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Iranian meal

Most people are probably not aware of the fact that many of the established risk factors for cardiovascular diseases (e.g., heart disease and stroke), like overweight/obesity (particularly abdominal), type 2 diabetes, high blood pressure and dyslipidaemia (high blood cholesterol and triglycerides), are associated with high blood insulin levels.

Furthermore, if you have three or more of these cardiovascular-disease risk factors, you have what is known as the metabolic syndrome, otherwise known as the insulin resistance syndrome, or simply “Syndrome X”. Unfortunately, the metabolic/insulin resistance syndrome is becoming increasingly common around the world, with approximately 1 in 3 people living with it in the USA and Australia, and 1 in 4 in the UK.

Insulin resistance occurs when the cells in our muscles, fat tissue, and liver don’t respond well to insulin and consequently can’t easily take up the sugar glucose from the blood. As a result, the pancreas makes more insulin to help glucose enter the cells.

It has long been known that consuming foods and drinks increases blood insulin levels – in particular, those high in available carbohydrate. However, the Insulin Index (II) was first conceived by researchers at the University of Sydney in 1997. It represents the effect of all foods and drinks on blood insulin levels, independent of their available carbohydrate content.

Using a method similar to that used to measure the glycemic index, 1000 kilojoules (240 Calories) worth of the control food (e.g., glucose) is consumed by participants and their blood insulin levels are measured over a 2 hour period. On a different day, participants consume a portion of food or drink (the test food) that also provides 1000 kilojoules, and blood insulin levels are measured again over a 2 hour period. The area under the blood insulin curve (AUC) is calculated for both the control and test foods, and the results are used to calculate the II according to the following formula:

Insulin Index Calculation

Also, like the GI and glycemic load (GL), the dietary insulin index (DII) and the dietary insulin load (DIL) are computed based on the II values of foods and drinks that comprise a person’s diet. Lower DII and DIL values indicate lower insulin responses to foods, meals or diets.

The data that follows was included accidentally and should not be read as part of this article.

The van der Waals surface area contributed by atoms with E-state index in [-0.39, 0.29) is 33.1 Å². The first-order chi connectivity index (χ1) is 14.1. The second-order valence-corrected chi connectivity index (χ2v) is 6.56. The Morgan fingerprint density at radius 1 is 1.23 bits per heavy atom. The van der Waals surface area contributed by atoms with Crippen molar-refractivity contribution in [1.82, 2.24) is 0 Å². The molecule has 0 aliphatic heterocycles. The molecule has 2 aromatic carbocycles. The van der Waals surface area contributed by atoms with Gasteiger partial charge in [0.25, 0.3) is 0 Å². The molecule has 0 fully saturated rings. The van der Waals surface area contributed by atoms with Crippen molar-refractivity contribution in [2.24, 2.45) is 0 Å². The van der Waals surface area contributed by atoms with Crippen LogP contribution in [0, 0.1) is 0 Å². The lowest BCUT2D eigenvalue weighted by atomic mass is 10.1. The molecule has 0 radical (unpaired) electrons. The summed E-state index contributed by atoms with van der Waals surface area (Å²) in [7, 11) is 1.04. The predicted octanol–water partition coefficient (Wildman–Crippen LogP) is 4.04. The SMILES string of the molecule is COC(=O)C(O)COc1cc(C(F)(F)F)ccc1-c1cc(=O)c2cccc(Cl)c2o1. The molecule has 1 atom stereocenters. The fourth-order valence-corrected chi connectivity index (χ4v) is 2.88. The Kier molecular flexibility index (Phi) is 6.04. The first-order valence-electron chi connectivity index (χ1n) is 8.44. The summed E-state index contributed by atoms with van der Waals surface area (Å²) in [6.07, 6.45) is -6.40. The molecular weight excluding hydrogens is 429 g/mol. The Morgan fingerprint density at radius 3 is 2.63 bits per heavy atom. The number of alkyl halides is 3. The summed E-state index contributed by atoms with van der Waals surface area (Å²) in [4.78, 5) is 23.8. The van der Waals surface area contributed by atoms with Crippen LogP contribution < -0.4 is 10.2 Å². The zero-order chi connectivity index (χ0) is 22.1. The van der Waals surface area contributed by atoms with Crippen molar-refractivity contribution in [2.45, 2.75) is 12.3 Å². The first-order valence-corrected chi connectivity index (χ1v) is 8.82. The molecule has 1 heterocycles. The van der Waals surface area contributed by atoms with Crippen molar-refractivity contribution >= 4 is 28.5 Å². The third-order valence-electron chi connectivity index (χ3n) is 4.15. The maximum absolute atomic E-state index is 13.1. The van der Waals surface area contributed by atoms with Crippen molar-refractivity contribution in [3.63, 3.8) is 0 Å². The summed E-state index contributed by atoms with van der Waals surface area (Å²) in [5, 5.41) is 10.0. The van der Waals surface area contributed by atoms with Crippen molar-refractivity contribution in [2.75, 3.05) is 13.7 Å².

A recently published study by Dr Javad Anjom-Shoae and colleagues investigated the association between DII and DIL and risk of developing the metabolic/insulin resistance syndrome in 826 overweight, middle-aged people living with type 2 diabetes.

People with higher DII and DIL values were shown to have increased odds of developing the metabolic/insulin resistance syndrome – a 30% and 98% increase in risk for DII and DIL, respectively. With respect to abdominal obesity, there was a 106% and 190% increase in risk for people with high DII and DIL, respectively. There was also a significant association between having a high DIL and general obesity (101% increase in risk), but not DII. Dyslipidaemia and high blood pressure were not associated with DII or DIL, however.

This observational study provides further evidence that the insulin index may be something to consider when choosing foods and beverages, and designing meals and diets. However, more research is needed to confirm these associations, and also we need to measure the II of more foods and drinks to make the tool practicable.

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Dr Alan Barclay, PhD, is a consultant dietitian and chef with a particular interest in carbohydrates and diabetes. He is author of Reversing Diabetes (Murdoch Books), and co-author of 40 scientific publications, The Good Carbs Cookbook (Murdoch Books), Managing Type 2 Diabetes (Hachette Australia) and The Ultimate Guide to Sugars and Sweeteners (The Experiment Publishing).
Contact: Follow him on Twitter, LinkedIn or check out his website.